Still, presence-to-absence outweighs, unless you are John Cage.  John Cage in an anechoic chamber: “That experience gave my life direction, the exploration of nonintention.” There is a hole in the world, where you used to be. Though: which would be weirder, to suddenly have one less arm, or one more arm? On the one hand, growing an extra appendage would be extraordinary and undoubtedly disturbing. On the other, phantom limb syndrome exists exactly because of the trauma of missing a limb, while it is likely you would get used to having an extra arm. Plus then here I could give three examples: and on the imaginary third hand…

Sometimes things appear, and it is easier to make sense of the rest. Sometimes they disappear, and then it is easiest. 

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He wanted to write “stuff about what it feels like to live. Instead of being a relief from what it feels like to live.” 

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Short-tailed albatross

I mean there are  a lot of different ways to tell time without looking at a clock. Hearing one, that’s one way. Sometimes then you have to sit and wait and count out each hour with every chime which can be very suspenseful. I kind of like this: it means not being allowed to forget what glancing at a clock means. A clock chimes and that was the first hour of the day, and then the second and the third, when you were probably still asleep, and then on and on like that until the whole day fits inside those chimes. To note: it can also be awful. Another thing you could do is get one of these clocks that have different birds sing at every hour, but then you have to learn the bird calls. Wait.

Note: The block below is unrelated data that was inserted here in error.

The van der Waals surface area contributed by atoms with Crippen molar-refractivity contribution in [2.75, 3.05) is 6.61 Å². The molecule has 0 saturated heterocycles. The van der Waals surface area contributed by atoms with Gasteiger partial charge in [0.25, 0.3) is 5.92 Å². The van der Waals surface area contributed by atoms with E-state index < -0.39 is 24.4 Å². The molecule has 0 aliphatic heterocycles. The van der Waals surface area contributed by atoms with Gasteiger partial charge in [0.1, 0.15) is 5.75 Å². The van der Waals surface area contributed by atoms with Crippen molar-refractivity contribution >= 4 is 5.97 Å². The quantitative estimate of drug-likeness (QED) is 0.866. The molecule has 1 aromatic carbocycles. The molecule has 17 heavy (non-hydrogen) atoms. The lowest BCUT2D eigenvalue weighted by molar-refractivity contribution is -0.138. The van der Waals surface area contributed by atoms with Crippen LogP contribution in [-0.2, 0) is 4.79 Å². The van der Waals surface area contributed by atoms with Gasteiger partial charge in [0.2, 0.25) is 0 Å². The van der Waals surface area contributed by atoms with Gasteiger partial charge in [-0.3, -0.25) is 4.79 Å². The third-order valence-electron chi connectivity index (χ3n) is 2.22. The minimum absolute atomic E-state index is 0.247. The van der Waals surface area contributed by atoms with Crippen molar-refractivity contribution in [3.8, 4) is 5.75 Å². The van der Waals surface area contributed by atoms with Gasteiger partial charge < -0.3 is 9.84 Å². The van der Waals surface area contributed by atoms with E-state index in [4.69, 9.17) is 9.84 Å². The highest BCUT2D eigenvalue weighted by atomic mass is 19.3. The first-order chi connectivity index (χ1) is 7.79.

I meant pictures of birds, with fake singing sounds. 

Okay. So you learn the bird calls and then when the common yellowthroat sings it’s six o’clock. You know, in some places you can wake up to bird calls and that’s how you know what time it is and what time of year it is. If you have a nice window with nice trees for bird homes. So this, too, can be awful. No one wants to be reminded of simpler times. 

At 9:30 every night there are fireworks that I can hear from my home. That means that if I stopped tomorrow at 9:30 and counted the seconds from there every day all the time I could know what time it is.

Somewhere there’s this machine that you can hook up to your body that gives you a little electric shock every time you’re facing north. It trains you to recognize north on your own to make you better at not getting lost, so that instead of magnetizing needles you get to do your own magnetizing. If I made a machine that gave me little pulses when it was four in the afternoon would I learn to know this? North is always one direction. Four in the afternoon is so many things. 

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Sudden appearance of birds, nearness

It’s a myth that birds will reject their young if they’ve been handled by humans: birds, as it turns out, actually have very small olfactory nerves. Once or maybe more than once a person had the opposite problem and their lover smelled like someone else. I’m inclined to find this to be a myth as well but it’s hard not to notice that there are so many people in the world and there have been so many more that are dead now and there are so so many things that have happened. There are more things in heaven and earth, Horatio, than are dreamt of in your philosophy. This is the number one thing I would choose to say if I could only say one thing for the rest of my life.